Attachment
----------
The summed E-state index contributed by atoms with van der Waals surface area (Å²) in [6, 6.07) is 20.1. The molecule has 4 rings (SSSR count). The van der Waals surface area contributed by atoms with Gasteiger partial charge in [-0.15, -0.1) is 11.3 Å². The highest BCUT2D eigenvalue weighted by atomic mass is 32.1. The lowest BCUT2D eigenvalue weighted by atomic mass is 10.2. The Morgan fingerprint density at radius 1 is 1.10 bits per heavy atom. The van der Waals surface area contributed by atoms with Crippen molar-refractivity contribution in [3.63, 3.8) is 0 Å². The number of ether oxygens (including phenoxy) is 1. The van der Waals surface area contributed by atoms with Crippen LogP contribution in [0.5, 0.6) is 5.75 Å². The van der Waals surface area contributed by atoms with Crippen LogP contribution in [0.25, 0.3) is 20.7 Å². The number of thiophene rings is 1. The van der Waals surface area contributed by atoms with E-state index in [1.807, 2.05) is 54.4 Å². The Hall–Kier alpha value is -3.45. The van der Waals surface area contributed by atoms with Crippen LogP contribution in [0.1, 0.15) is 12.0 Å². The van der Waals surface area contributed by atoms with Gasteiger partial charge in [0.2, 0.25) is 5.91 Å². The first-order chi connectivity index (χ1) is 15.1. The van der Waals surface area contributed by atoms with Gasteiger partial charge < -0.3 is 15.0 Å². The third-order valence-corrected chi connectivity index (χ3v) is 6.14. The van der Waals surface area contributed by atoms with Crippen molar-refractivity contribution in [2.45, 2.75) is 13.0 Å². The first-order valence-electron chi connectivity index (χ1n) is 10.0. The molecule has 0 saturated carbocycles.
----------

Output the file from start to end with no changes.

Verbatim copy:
The summed E-state index contributed by atoms with van der Waals surface area (Å²) in [6, 6.07) is 20.1. The molecule has 4 rings (SSSR count). The van der Waals surface area contributed by atoms with Gasteiger partial charge in [-0.15, -0.1) is 11.3 Å². The highest BCUT2D eigenvalue weighted by atomic mass is 32.1. The lowest BCUT2D eigenvalue weighted by atomic mass is 10.2. The Morgan fingerprint density at radius 1 is 1.10 bits per heavy atom. The van der Waals surface area contributed by atoms with Crippen molar-refractivity contribution in [3.63, 3.8) is 0 Å². The number of ether oxygens (including phenoxy) is 1. The van der Waals surface area contributed by atoms with Crippen LogP contribution in [0.5, 0.6) is 5.75 Å². The van der Waals surface area contributed by atoms with Crippen LogP contribution in [0.25, 0.3) is 20.7 Å². The number of thiophene rings is 1. The van der Waals surface area contributed by atoms with E-state index in [1.807, 2.05) is 54.4 Å². The Hall–Kier alpha value is -3.45. The van der Waals surface area contributed by atoms with Crippen LogP contribution in [0.1, 0.15) is 12.0 Å². The van der Waals surface area contributed by atoms with Gasteiger partial charge in [0.2, 0.25) is 5.91 Å². The first-order chi connectivity index (χ1) is 15.1. The van der Waals surface area contributed by atoms with Gasteiger partial charge < -0.3 is 15.0 Å². The third-order valence-corrected chi connectivity index (χ3v) is 6.14. The van der Waals surface area contributed by atoms with Crippen molar-refractivity contribution in [2.45, 2.75) is 13.0 Å². The first-order valence-electron chi connectivity index (χ1n) is 10.0. The molecule has 0 saturated carbocycles.